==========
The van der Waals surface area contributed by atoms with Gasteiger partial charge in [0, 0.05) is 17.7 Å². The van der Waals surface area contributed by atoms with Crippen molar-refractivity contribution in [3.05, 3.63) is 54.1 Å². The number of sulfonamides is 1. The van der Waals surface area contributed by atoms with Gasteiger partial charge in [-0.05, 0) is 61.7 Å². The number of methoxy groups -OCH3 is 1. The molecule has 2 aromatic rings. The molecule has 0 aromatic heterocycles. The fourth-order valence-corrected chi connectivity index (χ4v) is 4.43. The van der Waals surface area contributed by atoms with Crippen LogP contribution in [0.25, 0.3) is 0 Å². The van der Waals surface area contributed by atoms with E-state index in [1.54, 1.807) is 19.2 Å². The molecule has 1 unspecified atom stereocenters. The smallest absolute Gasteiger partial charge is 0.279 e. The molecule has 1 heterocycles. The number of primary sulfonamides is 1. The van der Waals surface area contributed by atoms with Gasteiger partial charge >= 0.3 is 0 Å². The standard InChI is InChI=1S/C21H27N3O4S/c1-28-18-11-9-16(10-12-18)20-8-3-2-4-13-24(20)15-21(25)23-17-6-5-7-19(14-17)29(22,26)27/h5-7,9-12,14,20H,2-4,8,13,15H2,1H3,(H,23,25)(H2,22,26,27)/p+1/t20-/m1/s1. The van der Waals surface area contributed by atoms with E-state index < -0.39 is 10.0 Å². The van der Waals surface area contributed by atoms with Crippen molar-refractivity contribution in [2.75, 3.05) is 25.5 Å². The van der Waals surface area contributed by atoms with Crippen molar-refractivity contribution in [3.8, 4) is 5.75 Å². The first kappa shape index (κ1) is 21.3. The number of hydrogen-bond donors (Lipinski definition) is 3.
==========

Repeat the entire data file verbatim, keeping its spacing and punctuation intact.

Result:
The van der Waals surface area contributed by atoms with Gasteiger partial charge in [0, 0.05) is 17.7 Å². The van der Waals surface area contributed by atoms with Crippen molar-refractivity contribution in [3.05, 3.63) is 54.1 Å². The number of sulfonamides is 1. The van der Waals surface area contributed by atoms with Gasteiger partial charge in [-0.05, 0) is 61.7 Å². The number of methoxy groups -OCH3 is 1. The molecule has 2 aromatic rings. The molecule has 0 aromatic heterocycles. The fourth-order valence-corrected chi connectivity index (χ4v) is 4.43. The van der Waals surface area contributed by atoms with Crippen LogP contribution in [0.25, 0.3) is 0 Å². The van der Waals surface area contributed by atoms with E-state index in [1.54, 1.807) is 19.2 Å². The molecule has 1 unspecified atom stereocenters. The smallest absolute Gasteiger partial charge is 0.279 e. The molecule has 1 heterocycles. The number of primary sulfonamides is 1. The van der Waals surface area contributed by atoms with Gasteiger partial charge >= 0.3 is 0 Å². The standard InChI is InChI=1S/C21H27N3O4S/c1-28-18-11-9-16(10-12-18)20-8-3-2-4-13-24(20)15-21(25)23-17-6-5-7-19(14-17)29(22,26)27/h5-7,9-12,14,20H,2-4,8,13,15H2,1H3,(H,23,25)(H2,22,26,27)/p+1/t20-/m1/s1. The van der Waals surface area contributed by atoms with E-state index < -0.39 is 10.0 Å². The van der Waals surface area contributed by atoms with Crippen molar-refractivity contribution in [2.75, 3.05) is 25.5 Å². The van der Waals surface area contributed by atoms with Crippen molar-refractivity contribution in [3.8, 4) is 5.75 Å². The first kappa shape index (κ1) is 21.3. The number of hydrogen-bond donors (Lipinski definition) is 3.